Glycogen Storage Disease
Lifestyle adjustment is probably the best treatment for GSDs, including avoiding brief bursts of high-intensity activity. Interestingly, progressive aerobic conditioning improves functional capacity in such cases, likely by improving fitness and ‘raising the bar’ for the exercise metabolic crisis threshold (Haller et al., 2006). The consumption of sucrose or glucose 15 to 20 min prior to exercise can provide an exogenous source of glucose and improve exercise capacity in patients with glycogenolytic defects (Vissing and Haller, 2003). In contrast, patients with defects in glycolysis do worse with glucose ingestion, because it inhibits lipolysis and they can’t take advantage of the exogenous glucose (due to the block in glycolysis). Pyridoxine (vitamin B6) supplementation has been advocated in the specific entity of McArdle’s disease due to the fact that it is stored in conjunction with the enzyme phosphorylase (which is missing in this entity); however, it has not been evaluated by a rigorous clinical trial. High-protein diets have also been advocated to up-regulate alternative fuel utilization; again, randomized double-blind trials have not been completed. One randomized double-blind trial did demonstrate benefits from the use of creatine monohydrate in low to moderate doses with an impairment of exercise capacity in higher doses (see two papers by Vorgerd and colleagues).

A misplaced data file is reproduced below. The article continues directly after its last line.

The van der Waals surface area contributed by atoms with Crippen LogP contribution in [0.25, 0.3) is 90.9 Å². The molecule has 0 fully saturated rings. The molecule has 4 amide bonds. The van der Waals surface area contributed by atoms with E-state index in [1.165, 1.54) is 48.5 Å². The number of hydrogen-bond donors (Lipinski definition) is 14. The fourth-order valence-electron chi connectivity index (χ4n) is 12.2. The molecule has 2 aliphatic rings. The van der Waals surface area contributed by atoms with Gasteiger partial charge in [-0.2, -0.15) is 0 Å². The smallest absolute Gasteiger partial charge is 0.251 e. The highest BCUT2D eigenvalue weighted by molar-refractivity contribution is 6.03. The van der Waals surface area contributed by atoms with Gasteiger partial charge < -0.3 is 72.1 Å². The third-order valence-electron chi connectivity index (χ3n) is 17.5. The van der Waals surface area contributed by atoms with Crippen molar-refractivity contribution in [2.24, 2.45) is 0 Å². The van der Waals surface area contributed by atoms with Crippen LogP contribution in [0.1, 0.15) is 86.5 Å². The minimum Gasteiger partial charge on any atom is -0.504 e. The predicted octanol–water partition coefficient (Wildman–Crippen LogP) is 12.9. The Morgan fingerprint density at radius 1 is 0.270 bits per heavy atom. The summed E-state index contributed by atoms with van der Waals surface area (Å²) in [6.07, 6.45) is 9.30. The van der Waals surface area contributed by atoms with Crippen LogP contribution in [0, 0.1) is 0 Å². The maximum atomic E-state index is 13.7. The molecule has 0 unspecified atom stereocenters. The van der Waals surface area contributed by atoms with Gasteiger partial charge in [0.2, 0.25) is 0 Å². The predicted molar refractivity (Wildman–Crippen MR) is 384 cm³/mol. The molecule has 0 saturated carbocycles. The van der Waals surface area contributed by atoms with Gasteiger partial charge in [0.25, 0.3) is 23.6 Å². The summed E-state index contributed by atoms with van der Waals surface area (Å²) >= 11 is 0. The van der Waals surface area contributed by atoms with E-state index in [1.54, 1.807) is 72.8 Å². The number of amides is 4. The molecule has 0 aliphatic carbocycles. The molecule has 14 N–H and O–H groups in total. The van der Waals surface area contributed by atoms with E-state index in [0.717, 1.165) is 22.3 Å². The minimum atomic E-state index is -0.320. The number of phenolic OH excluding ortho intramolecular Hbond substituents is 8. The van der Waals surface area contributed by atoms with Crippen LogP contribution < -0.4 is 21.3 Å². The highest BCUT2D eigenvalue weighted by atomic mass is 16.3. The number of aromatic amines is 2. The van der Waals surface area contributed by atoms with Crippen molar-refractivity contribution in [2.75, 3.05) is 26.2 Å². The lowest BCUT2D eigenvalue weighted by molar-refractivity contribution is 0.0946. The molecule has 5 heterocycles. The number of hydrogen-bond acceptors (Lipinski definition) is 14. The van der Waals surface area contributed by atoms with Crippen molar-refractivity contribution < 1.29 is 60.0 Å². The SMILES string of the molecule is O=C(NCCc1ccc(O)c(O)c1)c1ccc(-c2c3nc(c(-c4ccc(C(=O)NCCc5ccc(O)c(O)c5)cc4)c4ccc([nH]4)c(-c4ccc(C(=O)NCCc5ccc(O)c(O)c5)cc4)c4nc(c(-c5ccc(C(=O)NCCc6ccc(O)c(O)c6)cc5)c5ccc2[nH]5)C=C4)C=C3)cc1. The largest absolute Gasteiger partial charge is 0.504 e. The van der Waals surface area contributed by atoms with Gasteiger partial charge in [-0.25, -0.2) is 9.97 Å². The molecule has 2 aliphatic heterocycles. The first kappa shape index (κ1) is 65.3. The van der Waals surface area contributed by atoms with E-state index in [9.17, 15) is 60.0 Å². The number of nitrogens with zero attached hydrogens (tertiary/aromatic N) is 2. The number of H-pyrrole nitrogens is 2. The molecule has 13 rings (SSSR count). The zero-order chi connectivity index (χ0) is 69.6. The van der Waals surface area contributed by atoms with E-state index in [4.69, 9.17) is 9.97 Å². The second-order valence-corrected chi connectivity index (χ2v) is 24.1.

A summary of the treatment strategies for metabolic myopathies can be found in Table 5.
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- World Muscle Society (2004) NMD gene tables. Neuromuscular Disorders 14(1). http://www1.elsevier.com/homepage/sah/nmd/ doc/genetables.html (accessed August 2007).